Michael Dell: What can he do for Dell?

It also, crucially, allows it to fail without drawing too much fire for doing so. It can take a few gambles, without having to balance that with concerns over keeping the share price healthy. Presumably, the long term plan will be to float again, but the company can at least do a lot of things to try and reposition itself before it does so.


Furthermore, that also buys time. Just because Dell is now a private company doesn't mean it's not beholden to investors. This isn't a case of Michael Dell having a perusal of his wallet, and pulling $24 billion in change out of it. In fact, the funding of the deal is interesting in itself. Dell has put his existing share of the firm on the table, while Microsoft has chipped in with a loan of $2 billion. Furthermore, up to four banks and one investment partner have also been used to gather the necessary funds. They're not in it for the love (although Microsoft obviously has a heavily vested interest in Dell being a healthy company), and so just because the pressure won't be on amidst public shareholders, there are still some hefty investors to satisfy. The clock will still be ticking, it's just there's a little bit more breathing space to reenergise the firm.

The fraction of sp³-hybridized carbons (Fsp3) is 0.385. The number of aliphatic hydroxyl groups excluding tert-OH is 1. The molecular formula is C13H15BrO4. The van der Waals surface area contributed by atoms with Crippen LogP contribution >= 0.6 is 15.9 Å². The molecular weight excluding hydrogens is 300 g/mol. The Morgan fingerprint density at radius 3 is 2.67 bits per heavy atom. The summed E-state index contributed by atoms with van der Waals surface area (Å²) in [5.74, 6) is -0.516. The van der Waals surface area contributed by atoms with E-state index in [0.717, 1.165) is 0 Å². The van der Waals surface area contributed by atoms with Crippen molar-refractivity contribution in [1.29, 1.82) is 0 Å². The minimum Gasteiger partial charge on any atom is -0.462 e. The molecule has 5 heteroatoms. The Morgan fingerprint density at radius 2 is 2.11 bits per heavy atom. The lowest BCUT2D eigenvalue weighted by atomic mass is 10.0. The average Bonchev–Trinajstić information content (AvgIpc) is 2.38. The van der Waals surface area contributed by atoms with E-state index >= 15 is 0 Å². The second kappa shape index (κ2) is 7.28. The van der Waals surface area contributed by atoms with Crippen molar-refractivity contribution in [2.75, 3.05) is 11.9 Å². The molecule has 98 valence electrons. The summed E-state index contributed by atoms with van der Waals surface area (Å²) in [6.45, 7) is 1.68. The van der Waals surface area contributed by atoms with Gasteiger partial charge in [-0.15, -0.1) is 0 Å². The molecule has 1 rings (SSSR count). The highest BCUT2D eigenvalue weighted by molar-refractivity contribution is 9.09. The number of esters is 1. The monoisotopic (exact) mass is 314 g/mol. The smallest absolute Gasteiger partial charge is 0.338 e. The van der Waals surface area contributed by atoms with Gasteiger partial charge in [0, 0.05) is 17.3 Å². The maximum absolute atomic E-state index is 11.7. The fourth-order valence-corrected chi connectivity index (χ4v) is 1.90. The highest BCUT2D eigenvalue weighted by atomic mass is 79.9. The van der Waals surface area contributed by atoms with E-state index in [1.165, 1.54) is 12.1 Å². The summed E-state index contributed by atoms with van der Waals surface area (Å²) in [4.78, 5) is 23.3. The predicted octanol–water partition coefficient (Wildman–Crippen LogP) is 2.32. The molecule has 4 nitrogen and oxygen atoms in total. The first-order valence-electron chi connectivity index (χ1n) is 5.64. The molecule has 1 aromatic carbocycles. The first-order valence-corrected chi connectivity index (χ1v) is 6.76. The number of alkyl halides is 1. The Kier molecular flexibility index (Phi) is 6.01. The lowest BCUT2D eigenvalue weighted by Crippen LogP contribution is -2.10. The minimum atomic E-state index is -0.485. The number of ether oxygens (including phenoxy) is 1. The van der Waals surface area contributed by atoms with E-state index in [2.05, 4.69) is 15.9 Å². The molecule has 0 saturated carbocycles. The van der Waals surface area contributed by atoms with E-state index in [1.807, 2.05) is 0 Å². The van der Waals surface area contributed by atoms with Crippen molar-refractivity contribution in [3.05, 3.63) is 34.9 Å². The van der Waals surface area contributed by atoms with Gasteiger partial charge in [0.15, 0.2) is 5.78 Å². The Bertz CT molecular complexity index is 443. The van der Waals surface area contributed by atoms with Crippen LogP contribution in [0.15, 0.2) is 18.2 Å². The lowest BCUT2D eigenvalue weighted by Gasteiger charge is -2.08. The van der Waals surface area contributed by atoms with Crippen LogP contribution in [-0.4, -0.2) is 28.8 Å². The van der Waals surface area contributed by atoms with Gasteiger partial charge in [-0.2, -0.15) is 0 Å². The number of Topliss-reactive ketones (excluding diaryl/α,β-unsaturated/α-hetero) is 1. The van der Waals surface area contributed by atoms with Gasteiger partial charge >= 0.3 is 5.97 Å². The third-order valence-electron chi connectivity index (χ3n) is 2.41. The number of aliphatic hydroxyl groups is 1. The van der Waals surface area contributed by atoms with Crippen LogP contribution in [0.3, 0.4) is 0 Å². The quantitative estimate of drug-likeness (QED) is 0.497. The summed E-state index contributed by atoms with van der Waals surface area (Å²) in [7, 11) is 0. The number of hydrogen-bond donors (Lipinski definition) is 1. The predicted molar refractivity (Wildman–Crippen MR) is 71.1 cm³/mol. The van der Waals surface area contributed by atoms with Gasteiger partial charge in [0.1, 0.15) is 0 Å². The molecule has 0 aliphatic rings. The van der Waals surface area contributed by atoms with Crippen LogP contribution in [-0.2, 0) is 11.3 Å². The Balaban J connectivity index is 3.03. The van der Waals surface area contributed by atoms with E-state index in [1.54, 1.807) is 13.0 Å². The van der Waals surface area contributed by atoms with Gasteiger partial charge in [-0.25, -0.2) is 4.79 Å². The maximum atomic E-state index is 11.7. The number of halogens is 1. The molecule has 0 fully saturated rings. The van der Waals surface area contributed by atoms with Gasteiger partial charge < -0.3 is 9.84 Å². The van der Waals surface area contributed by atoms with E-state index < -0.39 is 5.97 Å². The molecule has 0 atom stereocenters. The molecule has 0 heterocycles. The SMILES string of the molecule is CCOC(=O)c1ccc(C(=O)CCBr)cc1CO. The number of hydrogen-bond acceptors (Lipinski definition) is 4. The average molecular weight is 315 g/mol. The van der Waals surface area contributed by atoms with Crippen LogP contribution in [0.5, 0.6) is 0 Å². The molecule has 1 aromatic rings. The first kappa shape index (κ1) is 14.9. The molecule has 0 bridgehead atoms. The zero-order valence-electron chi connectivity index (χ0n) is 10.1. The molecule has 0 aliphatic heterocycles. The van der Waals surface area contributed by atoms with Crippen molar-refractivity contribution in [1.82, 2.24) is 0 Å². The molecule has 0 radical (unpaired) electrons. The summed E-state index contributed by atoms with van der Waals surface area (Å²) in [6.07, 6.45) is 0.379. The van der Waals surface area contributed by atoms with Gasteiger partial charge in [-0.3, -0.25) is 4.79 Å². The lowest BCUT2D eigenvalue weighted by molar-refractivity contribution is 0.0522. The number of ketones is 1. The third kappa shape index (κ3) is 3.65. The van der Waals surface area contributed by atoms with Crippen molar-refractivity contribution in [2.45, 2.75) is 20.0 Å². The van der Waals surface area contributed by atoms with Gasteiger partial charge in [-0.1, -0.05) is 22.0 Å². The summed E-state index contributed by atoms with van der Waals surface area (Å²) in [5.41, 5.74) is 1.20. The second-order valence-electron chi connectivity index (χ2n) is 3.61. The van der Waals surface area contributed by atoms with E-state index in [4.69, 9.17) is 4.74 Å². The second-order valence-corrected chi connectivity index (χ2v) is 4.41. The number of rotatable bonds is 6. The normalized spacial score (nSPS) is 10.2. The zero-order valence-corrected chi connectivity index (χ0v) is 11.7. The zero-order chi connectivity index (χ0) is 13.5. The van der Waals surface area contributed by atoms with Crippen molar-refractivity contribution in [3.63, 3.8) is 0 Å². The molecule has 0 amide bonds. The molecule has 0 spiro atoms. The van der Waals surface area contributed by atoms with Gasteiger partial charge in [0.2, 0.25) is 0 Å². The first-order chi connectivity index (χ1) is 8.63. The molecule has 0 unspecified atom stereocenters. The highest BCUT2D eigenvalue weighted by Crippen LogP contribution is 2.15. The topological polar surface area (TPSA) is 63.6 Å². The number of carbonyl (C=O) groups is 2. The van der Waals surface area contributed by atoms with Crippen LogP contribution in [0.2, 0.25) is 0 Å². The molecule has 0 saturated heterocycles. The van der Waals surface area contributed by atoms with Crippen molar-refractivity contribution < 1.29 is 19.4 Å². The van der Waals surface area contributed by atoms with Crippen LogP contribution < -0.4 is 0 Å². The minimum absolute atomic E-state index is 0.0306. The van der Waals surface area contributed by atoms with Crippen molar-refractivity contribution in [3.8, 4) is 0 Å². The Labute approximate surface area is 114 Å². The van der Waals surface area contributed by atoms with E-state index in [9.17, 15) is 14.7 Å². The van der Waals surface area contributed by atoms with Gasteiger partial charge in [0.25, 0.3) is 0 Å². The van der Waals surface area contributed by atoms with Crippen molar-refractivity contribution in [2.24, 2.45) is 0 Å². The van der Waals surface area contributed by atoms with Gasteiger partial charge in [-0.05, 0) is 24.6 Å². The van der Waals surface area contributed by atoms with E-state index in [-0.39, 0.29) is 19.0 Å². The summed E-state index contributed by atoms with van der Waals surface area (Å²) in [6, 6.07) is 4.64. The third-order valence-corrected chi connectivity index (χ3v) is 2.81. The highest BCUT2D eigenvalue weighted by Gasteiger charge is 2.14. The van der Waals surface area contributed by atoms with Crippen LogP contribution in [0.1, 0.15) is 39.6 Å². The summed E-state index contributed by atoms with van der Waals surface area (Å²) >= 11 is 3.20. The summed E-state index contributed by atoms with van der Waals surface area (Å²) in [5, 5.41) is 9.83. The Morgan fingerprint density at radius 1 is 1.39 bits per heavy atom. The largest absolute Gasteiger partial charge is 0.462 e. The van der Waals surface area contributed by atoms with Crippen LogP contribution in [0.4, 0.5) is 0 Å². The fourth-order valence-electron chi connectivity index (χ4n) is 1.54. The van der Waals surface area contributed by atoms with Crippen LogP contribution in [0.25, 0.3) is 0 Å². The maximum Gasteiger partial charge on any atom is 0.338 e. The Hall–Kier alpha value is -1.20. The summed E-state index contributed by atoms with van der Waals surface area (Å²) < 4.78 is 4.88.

It should be said that the decision to effectively move behind those closed doors raises some degree of suspicion, and Michael Dell will need to be savvy in how he plays the PR game here. Confidence in Dell, the company and the man, remains crucial to maintain, especially with a long-term floatation likely to be on the agenda.


The mystery remains though: what can Michael Dell do now for the company that bears his name? You'd have to assume that he's got some radical retooling in mind that, if conducted in the public eye, would be an even bumpier ride than it's likely to already be. Chances are, not until it comes time to float again will we find out how successful, or otherwise, he's been. Do expect his bank account to do quite well out of it all, though